• A table of the number of external nodes, and average path length of these nodes for various size input files. Discuss the growth of these numbers.

• A (brief) discussion of any vulnerability which your program has as far as degenerate cases or numerical inaccuracy.

 Possible progress steps

• Create a data type for points and line segments. Read in the input lines and point pairs and print them out to make sure everything is working.

• Given a (directed) line segment and a point, determine whether the point is on the counterclockwise or clockwise side of the line segment. Thoroughly test your routine.

• Given two (directed) line segments, determine if they intersect. Consider using your ccw test. Thoroughly test your routine.

• Given two line segments that intersect, return the point of intersection. Knowing the point of intersection itself is needed because you will want to break up a line segment at its intersection points as you insert it into the tree.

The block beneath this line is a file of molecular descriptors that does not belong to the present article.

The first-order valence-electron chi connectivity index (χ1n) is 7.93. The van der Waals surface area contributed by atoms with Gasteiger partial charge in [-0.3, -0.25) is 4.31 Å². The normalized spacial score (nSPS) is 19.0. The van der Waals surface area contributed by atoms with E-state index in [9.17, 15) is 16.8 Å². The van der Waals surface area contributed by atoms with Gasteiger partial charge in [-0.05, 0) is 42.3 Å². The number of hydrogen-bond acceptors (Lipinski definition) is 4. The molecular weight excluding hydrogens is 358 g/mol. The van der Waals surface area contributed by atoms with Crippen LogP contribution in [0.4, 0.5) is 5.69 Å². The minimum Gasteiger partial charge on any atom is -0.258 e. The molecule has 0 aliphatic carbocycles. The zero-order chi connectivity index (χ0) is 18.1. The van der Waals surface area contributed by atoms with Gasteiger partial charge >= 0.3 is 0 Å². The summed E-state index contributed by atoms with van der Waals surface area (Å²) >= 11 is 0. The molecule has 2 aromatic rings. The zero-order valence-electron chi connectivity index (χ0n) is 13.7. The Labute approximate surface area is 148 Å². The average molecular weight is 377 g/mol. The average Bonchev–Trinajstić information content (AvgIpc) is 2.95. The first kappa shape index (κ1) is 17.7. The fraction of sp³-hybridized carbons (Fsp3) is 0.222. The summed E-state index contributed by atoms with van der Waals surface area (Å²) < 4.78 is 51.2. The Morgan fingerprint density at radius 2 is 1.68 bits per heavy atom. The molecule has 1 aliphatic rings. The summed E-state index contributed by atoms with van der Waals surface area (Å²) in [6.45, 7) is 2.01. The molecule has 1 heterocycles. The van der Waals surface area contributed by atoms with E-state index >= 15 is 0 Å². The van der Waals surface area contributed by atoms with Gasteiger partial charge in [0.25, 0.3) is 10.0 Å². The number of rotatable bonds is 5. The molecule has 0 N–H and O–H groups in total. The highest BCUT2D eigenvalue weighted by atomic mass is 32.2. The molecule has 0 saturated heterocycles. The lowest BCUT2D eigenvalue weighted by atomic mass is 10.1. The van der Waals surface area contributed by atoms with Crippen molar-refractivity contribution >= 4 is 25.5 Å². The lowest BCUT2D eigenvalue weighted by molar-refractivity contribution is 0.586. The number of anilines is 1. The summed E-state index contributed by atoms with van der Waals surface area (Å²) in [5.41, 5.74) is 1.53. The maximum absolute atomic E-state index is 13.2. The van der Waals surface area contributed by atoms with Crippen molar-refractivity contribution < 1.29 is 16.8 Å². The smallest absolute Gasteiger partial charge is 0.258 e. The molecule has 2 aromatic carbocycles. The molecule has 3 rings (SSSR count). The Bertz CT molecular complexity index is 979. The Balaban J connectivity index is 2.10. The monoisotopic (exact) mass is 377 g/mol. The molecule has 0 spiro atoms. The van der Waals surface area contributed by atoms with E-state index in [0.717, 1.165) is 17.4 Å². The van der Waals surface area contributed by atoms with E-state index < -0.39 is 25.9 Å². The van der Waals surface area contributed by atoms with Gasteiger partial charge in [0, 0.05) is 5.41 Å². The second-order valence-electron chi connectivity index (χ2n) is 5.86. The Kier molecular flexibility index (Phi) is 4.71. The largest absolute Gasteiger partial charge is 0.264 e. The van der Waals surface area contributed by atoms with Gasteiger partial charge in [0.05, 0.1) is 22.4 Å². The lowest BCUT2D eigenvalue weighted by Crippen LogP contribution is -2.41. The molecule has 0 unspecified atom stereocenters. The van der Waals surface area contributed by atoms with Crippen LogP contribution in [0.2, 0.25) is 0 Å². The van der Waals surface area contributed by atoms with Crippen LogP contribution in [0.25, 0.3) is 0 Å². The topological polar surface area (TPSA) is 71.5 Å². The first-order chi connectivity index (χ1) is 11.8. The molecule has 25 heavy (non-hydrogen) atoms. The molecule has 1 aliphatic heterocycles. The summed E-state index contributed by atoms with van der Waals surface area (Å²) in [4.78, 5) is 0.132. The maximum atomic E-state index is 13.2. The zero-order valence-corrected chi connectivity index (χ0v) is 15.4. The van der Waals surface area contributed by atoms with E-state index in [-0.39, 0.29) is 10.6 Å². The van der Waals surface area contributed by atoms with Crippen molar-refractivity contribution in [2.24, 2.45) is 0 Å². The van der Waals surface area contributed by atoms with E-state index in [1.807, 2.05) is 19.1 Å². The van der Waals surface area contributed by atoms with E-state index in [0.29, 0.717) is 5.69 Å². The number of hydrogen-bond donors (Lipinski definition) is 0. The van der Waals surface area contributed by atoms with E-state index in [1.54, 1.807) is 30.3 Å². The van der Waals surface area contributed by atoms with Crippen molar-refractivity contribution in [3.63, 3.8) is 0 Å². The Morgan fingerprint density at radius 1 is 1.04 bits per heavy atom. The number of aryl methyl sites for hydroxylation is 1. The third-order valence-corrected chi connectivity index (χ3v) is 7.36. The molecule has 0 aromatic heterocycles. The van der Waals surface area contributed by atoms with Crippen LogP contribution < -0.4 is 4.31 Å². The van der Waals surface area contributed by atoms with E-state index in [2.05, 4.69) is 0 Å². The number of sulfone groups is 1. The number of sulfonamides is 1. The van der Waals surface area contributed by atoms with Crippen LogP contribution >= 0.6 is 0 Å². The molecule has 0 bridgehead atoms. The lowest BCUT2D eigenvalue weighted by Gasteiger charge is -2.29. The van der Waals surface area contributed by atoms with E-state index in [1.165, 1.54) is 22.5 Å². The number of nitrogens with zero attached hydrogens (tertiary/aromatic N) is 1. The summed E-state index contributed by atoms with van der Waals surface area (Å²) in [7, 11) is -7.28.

• Build the point location tree, but assume that no lines will intersect. Thoroughly test your program on an input file with no intersections.

• Modify your point location tree to handle the more general case when lines can intersect.

 Enrichment

What's the most regions that can be created with N intersecting lines in the plane? (N^2 + N + 2) / 2. This is the famous pancake cutting problem.

Can you get logarithmic query times in the worst case? Yes. This was first discovered at Princeton by Dobkin and Lipton. They designed an algorithm that achieves O(log N) query time with O(N^2) space and preprocessing time. They also showed that if binary decisions are used to locate the query points, then you can't do better than log N time per query.

Quadratic space seems excessive. Can you do better? Yes, there are several more complicated algorithms that achieve the logarithmic query time in only linear space. The first such method was discovered at Princeton by Lipton and Tarjan. Chazelle (another Princeton professor) created something called a "hive graph" that also solves the problem in this bound. A simpler algorithm using persistent search trees discovered by Sarnak and Tarjan is the focus of a COS 423 lecture. The preprocessing step uses O(N) space and O(N log N) time; queries take O(log N) time.